So most nations on Earth have at least some form of seismological monitoring which not only studies earthquakes but also detects such explosions. We can’t really know what kind of a bomb it is (was it really an H bomb?), but we can infer several things about it, with decent certainty.

The biggest question is, was it fusion or fission? Both bomb types release large quantities of energy from relatively small amounts of matter. However, the fundamental principle is different. Fission bombs use heavy elements such as uranium and plutonium and break them down into unstable isotopes when bombarded with neutrons. Meanwhile, fusion bombs take the opposite approach: they use light elements such as hydrogen and combine them into heavier elements such as helium, releasing even more energy in the process. The required energy is so great, that the only way we’ve figured out to make such a bomb is by surrounding it with a fission bomb to power it up.

A-bomb vs H-bomb comparison. Image via Wikipedia.

So you can get an idea about the scale we’re talking, the first test of a fission (“atomic”) bomb released an amount of energy approximately equal to 20,000 tons of TN. The first thermonuclear (“hydrogen”) bomb test released energy approximately equal to 10 million tons of TNT.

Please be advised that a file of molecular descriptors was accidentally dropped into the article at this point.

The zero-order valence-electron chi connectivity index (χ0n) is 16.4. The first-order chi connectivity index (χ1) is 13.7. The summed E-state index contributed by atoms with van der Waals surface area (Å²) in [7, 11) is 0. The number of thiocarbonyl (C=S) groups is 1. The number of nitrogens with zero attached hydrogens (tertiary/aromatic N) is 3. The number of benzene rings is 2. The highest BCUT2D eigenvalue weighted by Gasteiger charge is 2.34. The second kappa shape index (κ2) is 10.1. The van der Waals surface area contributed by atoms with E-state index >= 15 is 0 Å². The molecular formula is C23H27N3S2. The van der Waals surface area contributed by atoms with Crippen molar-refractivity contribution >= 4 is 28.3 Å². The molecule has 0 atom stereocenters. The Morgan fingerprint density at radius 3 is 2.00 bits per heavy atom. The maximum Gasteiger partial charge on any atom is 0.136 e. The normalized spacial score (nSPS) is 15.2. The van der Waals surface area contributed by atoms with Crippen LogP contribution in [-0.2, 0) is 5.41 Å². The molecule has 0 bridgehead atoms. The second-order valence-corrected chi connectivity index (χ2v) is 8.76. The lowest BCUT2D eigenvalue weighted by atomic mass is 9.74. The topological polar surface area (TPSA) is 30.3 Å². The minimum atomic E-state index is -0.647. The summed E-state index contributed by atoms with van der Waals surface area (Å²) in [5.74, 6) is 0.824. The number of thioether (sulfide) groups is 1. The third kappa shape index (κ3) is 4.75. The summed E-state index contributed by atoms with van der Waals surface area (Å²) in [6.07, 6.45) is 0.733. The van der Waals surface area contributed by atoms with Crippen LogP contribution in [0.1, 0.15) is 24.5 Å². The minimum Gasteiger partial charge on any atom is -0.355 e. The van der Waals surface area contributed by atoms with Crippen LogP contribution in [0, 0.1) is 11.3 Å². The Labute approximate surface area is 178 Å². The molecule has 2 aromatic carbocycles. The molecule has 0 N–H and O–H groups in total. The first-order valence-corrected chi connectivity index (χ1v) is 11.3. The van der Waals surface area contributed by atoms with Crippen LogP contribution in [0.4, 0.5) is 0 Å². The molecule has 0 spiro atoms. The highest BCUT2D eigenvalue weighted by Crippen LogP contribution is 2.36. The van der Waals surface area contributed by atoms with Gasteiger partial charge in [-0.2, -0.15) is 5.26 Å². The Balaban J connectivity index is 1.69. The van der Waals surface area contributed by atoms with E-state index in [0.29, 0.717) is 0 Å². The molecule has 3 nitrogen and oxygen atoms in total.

### North Korea’s tests

The figure below shows the estimated locations within the Pungggye-ri test site of the five previous tests (red dots). The tests are conducted in the tunnel system inside the mountain. The area of the likely location of the most recent test is indicated in the figure. Some additional work is required in order to estimate a precise location. Image credits: Norsar seismic array.

This leads us to North Korea’s tests. They claim to have tested a hydrogen bomb, but judging by the energy observed in the North Korean tests, there’s almost no way that’s true. If it were indeed an H bomb, it would be the most efficient fussion we’ve ever seen, something many researchers don’t even believe is possible. So right now, all the evidence is pointing towards a fission bomb, what’s often called an atomic bomb. It’s possible that they did assemble an H bomb, but for some reason, it failed, or that they’re just bluffing. Even an atomic bomb would likely be enough to completely wipe an average city, so this shouldn’t be treated lightly. In fact, few things are as frightening as a nuclear war.

So here’s what we know so far:

• North Korea is conducting underground tests of bombs. We know this through a study of seismic waves.
• They say that future tests will include an open air test.
• They say they have an H bomb, but evidence indicates that they’ve “only” exploded an atomic bomb.
• Even such an atomic could lead to gargantuan explosions and cause unprecedented damage.